Adelges Cooleyi

Alternate hosts: Picea spp. such as Colorado blue spruce and other spruces

Photo by Sandy Gardosik, Pennsylvania Dept. of Agriculture (PDA).

Signs & Symptoms

Photo by Sandy Gardosik, Pennsylvania Dept. of Agriculture (PDA).

  • Yellow spots on needles
  • Needles with bends or crooks
  • Small, white, cottony balls on the underside of needles or pepper-sized crawlers on new needles
  • Premature needle drop

Where to Look

Photo by Bryan Schildt, Pennsylvania Dept. of Agriculture (PDA).

  • Current season needles

Similar Symptoms As

  • Rhabdocline needle cast
  • Douglas-fir needle midge


  • Examine the underside of needles for overwintering nymphs that could be covered by white wax (cottony tufts).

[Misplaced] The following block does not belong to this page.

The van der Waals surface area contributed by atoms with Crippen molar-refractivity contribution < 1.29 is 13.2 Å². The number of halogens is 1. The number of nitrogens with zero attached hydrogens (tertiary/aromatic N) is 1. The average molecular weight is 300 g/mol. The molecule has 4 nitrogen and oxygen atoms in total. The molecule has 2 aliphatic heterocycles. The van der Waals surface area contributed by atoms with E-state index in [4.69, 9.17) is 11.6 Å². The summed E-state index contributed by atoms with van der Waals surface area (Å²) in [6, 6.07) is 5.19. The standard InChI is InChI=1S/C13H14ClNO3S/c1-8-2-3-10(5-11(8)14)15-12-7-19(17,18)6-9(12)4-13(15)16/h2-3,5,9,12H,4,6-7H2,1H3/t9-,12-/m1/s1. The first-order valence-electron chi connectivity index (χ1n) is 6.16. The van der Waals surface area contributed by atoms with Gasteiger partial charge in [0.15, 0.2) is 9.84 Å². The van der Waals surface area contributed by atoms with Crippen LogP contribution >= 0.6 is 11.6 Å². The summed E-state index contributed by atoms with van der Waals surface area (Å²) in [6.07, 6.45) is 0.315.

• Control for 2 years before harvest to have damage-free needles.

Management Options

  • Remove any mature spruce or Douglas-fir that may be a source of infestation.
  • Use sprays when the crawlers are present and before the cottony stage occurs.
  • Spot spray where problem populations are localized.
  • Note: In most cases low to moderate numbers of this pest will not require control(s).

Host Susceptibility

host susceptibility graph

  • High susceptibility: Douglas-fir

Management Calendar

  • Look for yellow spots and distortion on needles: Mid-January through Mid-November
  • Look for crawlers on new needles: April through mid-June
  • Spray insecticide (if needed) before cottony stage: May through June